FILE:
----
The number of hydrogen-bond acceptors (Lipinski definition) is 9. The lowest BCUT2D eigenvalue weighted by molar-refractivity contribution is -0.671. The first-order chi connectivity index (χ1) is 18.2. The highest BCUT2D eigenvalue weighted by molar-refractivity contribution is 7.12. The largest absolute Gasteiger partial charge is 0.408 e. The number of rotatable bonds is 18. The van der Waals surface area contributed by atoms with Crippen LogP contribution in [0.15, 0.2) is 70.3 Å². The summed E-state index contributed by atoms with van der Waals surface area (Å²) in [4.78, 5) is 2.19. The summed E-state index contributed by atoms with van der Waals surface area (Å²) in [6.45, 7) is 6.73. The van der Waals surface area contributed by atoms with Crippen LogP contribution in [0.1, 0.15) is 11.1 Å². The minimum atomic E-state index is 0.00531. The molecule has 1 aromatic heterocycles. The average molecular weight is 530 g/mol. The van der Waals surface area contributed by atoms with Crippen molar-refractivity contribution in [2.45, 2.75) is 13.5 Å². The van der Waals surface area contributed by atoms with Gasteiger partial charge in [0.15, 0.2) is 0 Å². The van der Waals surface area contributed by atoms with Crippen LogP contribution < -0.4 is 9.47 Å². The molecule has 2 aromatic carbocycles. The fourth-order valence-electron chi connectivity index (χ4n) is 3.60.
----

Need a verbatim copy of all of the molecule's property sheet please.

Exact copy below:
The number of hydrogen-bond acceptors (Lipinski definition) is 9. The lowest BCUT2D eigenvalue weighted by molar-refractivity contribution is -0.671. The first-order chi connectivity index (χ1) is 18.2. The highest BCUT2D eigenvalue weighted by molar-refractivity contribution is 7.12. The largest absolute Gasteiger partial charge is 0.408 e. The number of rotatable bonds is 18. The van der Waals surface area contributed by atoms with Crippen LogP contribution in [0.15, 0.2) is 70.3 Å². The summed E-state index contributed by atoms with van der Waals surface area (Å²) in [4.78, 5) is 2.19. The summed E-state index contributed by atoms with van der Waals surface area (Å²) in [6.45, 7) is 6.73. The van der Waals surface area contributed by atoms with Crippen LogP contribution in [0.1, 0.15) is 11.1 Å². The minimum atomic E-state index is 0.00531. The molecule has 1 aromatic heterocycles. The average molecular weight is 530 g/mol. The van der Waals surface area contributed by atoms with Crippen molar-refractivity contribution in [2.45, 2.75) is 13.5 Å². The van der Waals surface area contributed by atoms with Gasteiger partial charge in [0.15, 0.2) is 0 Å². The van der Waals surface area contributed by atoms with Crippen LogP contribution < -0.4 is 9.47 Å². The molecule has 2 aromatic carbocycles. The fourth-order valence-electron chi connectivity index (χ4n) is 3.60.